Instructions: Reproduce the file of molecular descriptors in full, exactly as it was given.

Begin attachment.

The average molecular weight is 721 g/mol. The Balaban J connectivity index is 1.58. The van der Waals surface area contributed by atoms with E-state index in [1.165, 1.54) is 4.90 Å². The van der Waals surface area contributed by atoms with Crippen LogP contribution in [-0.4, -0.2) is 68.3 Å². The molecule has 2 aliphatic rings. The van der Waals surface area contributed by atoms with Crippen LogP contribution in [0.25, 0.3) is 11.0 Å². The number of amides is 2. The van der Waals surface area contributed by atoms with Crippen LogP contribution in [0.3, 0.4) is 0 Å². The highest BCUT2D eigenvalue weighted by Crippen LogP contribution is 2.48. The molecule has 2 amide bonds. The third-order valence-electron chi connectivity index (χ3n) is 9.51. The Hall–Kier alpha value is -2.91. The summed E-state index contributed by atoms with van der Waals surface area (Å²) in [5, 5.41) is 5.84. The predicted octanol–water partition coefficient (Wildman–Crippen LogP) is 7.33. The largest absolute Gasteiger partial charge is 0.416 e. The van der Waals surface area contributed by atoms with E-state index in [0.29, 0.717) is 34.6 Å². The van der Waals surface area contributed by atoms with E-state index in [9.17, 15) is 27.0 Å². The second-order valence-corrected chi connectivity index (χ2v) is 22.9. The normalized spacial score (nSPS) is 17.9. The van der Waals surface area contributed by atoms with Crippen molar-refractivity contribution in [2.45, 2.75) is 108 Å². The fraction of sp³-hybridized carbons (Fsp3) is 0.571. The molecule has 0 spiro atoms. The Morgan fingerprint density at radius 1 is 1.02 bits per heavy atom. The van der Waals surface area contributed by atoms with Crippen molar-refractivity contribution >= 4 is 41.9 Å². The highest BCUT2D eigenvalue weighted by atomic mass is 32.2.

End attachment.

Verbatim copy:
The average molecular weight is 721 g/mol. The Balaban J connectivity index is 1.58. The van der Waals surface area contributed by atoms with E-state index in [1.165, 1.54) is 4.90 Å². The van der Waals surface area contributed by atoms with Crippen LogP contribution in [-0.4, -0.2) is 68.3 Å². The molecule has 2 aliphatic rings. The van der Waals surface area contributed by atoms with Crippen LogP contribution in [0.25, 0.3) is 11.0 Å². The number of amides is 2. The van der Waals surface area contributed by atoms with Crippen LogP contribution in [0.3, 0.4) is 0 Å². The highest BCUT2D eigenvalue weighted by Crippen LogP contribution is 2.48. The molecule has 2 amide bonds. The third-order valence-electron chi connectivity index (χ3n) is 9.51. The Hall–Kier alpha value is -2.91. The summed E-state index contributed by atoms with van der Waals surface area (Å²) in [5, 5.41) is 5.84. The predicted octanol–water partition coefficient (Wildman–Crippen LogP) is 7.33. The largest absolute Gasteiger partial charge is 0.416 e. The van der Waals surface area contributed by atoms with E-state index in [0.29, 0.717) is 34.6 Å². The van der Waals surface area contributed by atoms with E-state index in [9.17, 15) is 27.0 Å². The second-order valence-corrected chi connectivity index (χ2v) is 22.9. The normalized spacial score (nSPS) is 17.9. The van der Waals surface area contributed by atoms with Crippen molar-refractivity contribution in [2.45, 2.75) is 108 Å². The fraction of sp³-hybridized carbons (Fsp3) is 0.571. The molecule has 0 spiro atoms. The Morgan fingerprint density at radius 1 is 1.02 bits per heavy atom. The van der Waals surface area contributed by atoms with Crippen molar-refractivity contribution >= 4 is 41.9 Å². The highest BCUT2D eigenvalue weighted by atomic mass is 32.2.